Culling koalas

Last week I came across this article about a koala cull in Cape Otway, in Victoria. According to the article, almost 700 koalas were culled during 2013 and 2014, in a bid to deal with over-population in the region. ‘Interesting’, I thought. ‘I wonder what the public response will be?’

Well, in short, there has been very little public response in the intervening days. One of the only* online news article with comments appeared in the Geelong Advertiser. Of the 11 comments that were left there last week, only one person mentioned the ‘iconic’ status of the koalas. In fact there was no mention of any sort of cultural attachment to koalas in any of the news articles, until the International Fund for Animal Welfare commented on the issue, referring to the koala as ‘our national icon’ [1].

I find this particularly interesting, given the public outcry whenever the possibility of a brumby cull is mentioned, particularly in NSW and Victoria. These debates are constantly peppered with references to the brumby’s iconic status, and its important place in our national heritage. And yet the koala, an animalĀ native to the east coast of Australia, is culled, despite being listed as vulnerable in NSW, the ACT and Queensland, and no one seems to care.

My issue is not that the cull happened. By all accounts it was necessary from a welfare point of view, with the koalas descended from a previously relocated population, and further relocation was deemed unfeasible [2]. Nor was it carried out in a brutal fashion. The animals were reportedly sedated before being euthanised [3], which is the same method in which the family pet would be put down by a vet, certainly not cruel.

The issue I have is that the over-population and subsequent culling of koalas in a small region doesn’t raise a tenth of the ire as the proposed culling of brumbies, which are an introduced species. Yet brumbies are in a very similar situation to the Otway koalas, suffering from over-population in the Snowy Mountains region, and, as reported last spring, apparently starving. Perhaps this is because conservationists and brumby advocates continue to dispute the actual number of brumbies? Well, according to The Australian Koala Foundation, the same goes for the Cape Otway koalas [4]. So maybe the lack of outcry is because the koalas were euthanised, rather than shot? Well, in 2008 there was no complaint made at the shooting and complete eradication of rabbits in Sydney’s Centennial Park, another ‘secret’ operation.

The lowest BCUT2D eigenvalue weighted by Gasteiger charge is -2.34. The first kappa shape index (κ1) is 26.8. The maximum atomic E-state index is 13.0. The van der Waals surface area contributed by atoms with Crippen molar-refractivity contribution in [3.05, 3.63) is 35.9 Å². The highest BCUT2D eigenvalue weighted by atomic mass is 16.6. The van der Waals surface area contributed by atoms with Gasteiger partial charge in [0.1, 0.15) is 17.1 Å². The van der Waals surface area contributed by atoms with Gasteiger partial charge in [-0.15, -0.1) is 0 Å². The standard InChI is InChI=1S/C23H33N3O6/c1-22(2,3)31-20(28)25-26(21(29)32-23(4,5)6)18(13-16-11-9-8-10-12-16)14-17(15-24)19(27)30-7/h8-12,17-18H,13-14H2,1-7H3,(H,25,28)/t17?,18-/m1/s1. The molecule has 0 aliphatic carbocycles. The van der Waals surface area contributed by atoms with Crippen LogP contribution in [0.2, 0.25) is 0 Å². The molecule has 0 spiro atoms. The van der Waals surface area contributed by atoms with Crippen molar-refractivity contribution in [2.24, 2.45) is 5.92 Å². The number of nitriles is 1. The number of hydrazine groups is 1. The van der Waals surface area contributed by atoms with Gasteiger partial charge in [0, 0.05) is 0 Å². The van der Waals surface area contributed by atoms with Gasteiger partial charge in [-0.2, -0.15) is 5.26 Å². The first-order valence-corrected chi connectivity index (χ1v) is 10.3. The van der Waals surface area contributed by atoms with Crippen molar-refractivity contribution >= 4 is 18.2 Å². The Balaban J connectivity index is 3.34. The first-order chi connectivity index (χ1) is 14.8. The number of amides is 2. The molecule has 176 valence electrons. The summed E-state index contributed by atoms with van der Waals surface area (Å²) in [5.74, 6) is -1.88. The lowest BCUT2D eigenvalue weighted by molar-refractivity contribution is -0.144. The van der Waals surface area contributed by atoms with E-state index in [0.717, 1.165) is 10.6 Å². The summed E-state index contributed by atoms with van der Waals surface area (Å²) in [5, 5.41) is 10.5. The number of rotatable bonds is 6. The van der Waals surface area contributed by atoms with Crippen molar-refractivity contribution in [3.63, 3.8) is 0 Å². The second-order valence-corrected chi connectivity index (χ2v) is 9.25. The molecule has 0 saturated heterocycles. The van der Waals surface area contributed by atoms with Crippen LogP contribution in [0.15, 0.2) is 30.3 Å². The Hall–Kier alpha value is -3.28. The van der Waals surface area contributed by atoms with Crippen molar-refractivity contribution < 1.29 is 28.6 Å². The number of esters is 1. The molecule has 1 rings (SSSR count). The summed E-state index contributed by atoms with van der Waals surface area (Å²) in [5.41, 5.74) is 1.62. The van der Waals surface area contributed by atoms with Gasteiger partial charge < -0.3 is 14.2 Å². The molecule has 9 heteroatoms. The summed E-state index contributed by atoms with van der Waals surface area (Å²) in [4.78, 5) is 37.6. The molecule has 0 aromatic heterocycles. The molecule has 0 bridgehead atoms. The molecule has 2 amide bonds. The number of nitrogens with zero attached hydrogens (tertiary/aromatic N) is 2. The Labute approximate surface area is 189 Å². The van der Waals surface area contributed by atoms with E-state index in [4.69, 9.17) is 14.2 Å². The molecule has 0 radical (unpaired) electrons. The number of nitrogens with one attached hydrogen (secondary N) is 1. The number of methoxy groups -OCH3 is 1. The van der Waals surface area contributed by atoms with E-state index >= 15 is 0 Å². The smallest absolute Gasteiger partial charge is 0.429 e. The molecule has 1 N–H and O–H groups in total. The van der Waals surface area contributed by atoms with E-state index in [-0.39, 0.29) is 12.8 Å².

What emerges here is that the discourse around brumby management is different to that of any other animal, whether native or feral. The constant reference to the brumby’s iconic status, and it’s national heritage, have seemingly elevated it from the realm of ‘animal’, and conferred upon it an almost untouchable symbolic status. What remains to be seen is how the issue will play out, and what the ecological cost will be.

*The Australian also did a piece on this topic, with comments, however this cannot be accessed by everyone, as it pops up as ‘subscriber only content’. Suffice to say debate in the Comments field was typified by anti-‘Greenie’ sentiment. Of the 32 comments posted as of today, no mention was made of national heritage or iconic status.


[1] ‘Koala Cull Highlights a Bigger Problem’, International Fund for Animal Welfare web page (Australia) 5 March 2015, accessed 11 March 2015

[2] ‘Hundreds of starving Cape Otway Koalas killed in ‘secret culls’,’ The Age website, 4 March 2015, accessed 11 march 2015

[3] ‘Starving koalas secretly culled at Cape Otway, ‘overpopulation issues’ blamed for ill health,’ ABC website, 4 March 2015, accessed 4 March 2015

[4] ‘Almost 700 Victorian koalas killed in secret cull,’ ABC News website, 4 March 2015, accessed 11 March 2015


2 thoughts on “Culling koalas

  1. Very topical comparison of our cultural values. I too was watching the news for reactions… and was none too surprised by the result. The same goes for the annual kangaroo cull here in Canberra, which is protested by minority animal liberation groups each year, but does not raise the ire of the broader public.

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